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Old 01-10-2013, 11:50 AM   #31
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They used to sell Mini-Micky: The Pocket Sized version of the Unofficial Guide to WDW - not sure if Sehlinger still puts this version out

I prefer the book - use it as a reference guide to plan out our trips. They do have generic park plans in the back you can cut out and take with you, otherwise I find it more of a distraction to be looking things up while in the park......
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Old 01-10-2013, 11:51 AM   #32
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Old 01-10-2013, 11:57 AM   #33
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Originally Posted by ses1230 View Post
Unofficial Guide
kennythepirate.com and https://sites.google.com/site/wdwcharacterhunt/ for characters
allears.net for menus

The official website is a wreck, I try not to use it at all.
I totally agree with the above quote - this is what we use/used too. Love the Unofficial Guide book, easywdw.com is great for crowd calendar and suggesting which parks on what days to visit and allears is great for dining planning
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Old 01-10-2013, 12:01 PM   #34
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Originally Posted by nessz79 View Post
Although I don't think you *have* to buy a book (there is so much info here!), if you did buy a book, I highly recommend the 2013 Unofficial Guide to Disney World. Even as someone who has been many times, I found myself learning new things.
My favorite book, also. Even thought we have been MANY times, I still buy one every few years. The more you know ahead of time, the smoother your trip will be.
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Old 01-10-2013, 01:12 PM   #35
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We found the Passporter a big help on our first trip seven years ago. I think the Unofficial Guide would be a little bit of information overload for a first trip. The Passporter is laid out well with lots of great info without getting bogged down with details.
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Old 01-10-2013, 01:49 PM   #36
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I don't think you need to buy a book.

we sent to wdw,several times with no planning,and we had wonderful trips.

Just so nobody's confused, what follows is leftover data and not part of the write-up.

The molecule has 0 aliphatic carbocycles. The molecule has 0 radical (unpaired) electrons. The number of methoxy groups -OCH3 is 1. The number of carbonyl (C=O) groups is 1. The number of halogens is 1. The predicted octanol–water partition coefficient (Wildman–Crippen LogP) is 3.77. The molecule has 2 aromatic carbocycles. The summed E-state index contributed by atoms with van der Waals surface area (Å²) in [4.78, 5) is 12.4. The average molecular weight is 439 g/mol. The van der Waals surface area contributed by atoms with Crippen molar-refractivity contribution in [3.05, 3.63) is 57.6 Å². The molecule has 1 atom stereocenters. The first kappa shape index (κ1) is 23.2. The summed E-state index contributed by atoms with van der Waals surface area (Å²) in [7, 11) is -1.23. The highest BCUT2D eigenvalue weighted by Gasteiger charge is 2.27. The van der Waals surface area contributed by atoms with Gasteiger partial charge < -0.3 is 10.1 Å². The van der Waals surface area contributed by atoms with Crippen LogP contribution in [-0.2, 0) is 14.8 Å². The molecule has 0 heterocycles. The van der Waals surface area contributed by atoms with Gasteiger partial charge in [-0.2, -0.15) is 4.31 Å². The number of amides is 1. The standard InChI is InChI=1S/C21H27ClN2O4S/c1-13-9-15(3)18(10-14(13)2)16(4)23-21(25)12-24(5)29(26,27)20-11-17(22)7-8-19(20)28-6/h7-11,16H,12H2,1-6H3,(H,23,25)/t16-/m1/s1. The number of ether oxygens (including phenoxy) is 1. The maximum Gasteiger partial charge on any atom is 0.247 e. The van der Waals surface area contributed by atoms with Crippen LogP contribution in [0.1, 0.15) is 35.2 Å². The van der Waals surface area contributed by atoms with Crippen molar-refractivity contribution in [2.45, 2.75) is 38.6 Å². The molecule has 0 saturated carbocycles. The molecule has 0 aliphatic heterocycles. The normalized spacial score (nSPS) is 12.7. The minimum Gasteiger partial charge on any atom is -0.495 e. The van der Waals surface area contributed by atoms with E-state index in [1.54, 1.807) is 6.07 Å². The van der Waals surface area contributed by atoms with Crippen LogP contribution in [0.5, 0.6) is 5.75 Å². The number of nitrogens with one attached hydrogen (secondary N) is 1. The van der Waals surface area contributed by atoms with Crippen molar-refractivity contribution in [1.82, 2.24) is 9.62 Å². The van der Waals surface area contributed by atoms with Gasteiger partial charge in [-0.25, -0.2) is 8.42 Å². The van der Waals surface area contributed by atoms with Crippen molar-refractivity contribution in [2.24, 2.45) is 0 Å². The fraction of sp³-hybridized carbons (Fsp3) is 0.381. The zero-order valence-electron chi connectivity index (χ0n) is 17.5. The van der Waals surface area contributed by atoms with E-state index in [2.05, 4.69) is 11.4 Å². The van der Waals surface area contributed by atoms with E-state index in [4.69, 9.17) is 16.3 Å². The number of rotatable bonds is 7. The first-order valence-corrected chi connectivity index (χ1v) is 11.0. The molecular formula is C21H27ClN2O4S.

I think if you've already found the dibb,everything you need is right here.

I remember seeing a lady at pizza planet reading a really large book whilst standing in line,it was a wdw planning book,and huge to carry around dhs!
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Old 01-10-2013, 01:50 PM   #37
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I have multiple copies of....The UnOfficial Guide to WDW, Birnbaums Guide to WDW and The PassPorter. They each serve a purporse. Birbaums is the 'official' guide to WDW...has some great photos and ride/attraction stuff. But, you don't get any true advice.
The UoG is great, but huge. And I think that sometimes, it can be off-putting to a park novice. It's good to have, but as something to read when you get a chance.
Then, there is the PassPorter. I just love this book. I have several of them, both for the parks as well as my cruises. Why multiples?? There is a section at the back of the book to note your daily activities and journal them...almost like a trip diary or journal. I love reading them long after I return. They are able to give my some of the info I had forgotten. This book is also a bit more concise and clear. It gives advice, but isn't overly negative. It has photos that the UoG doesn't get to have. Evidently they got permission from Disney to include photos.
So, I would suggest having the PassPorter on hand. Take it with you to WDW and then leave it in your room and use it in the morning and then the evening.
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Old 01-10-2013, 02:01 PM   #38
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I've bought one book and that was because it was on clearance for a dollar. Website getting rid of them when the 2012's came in.
Since you are a disneyland vet, you should just go to disneys website and order the free personalized maps to get yourself familiar to the parks.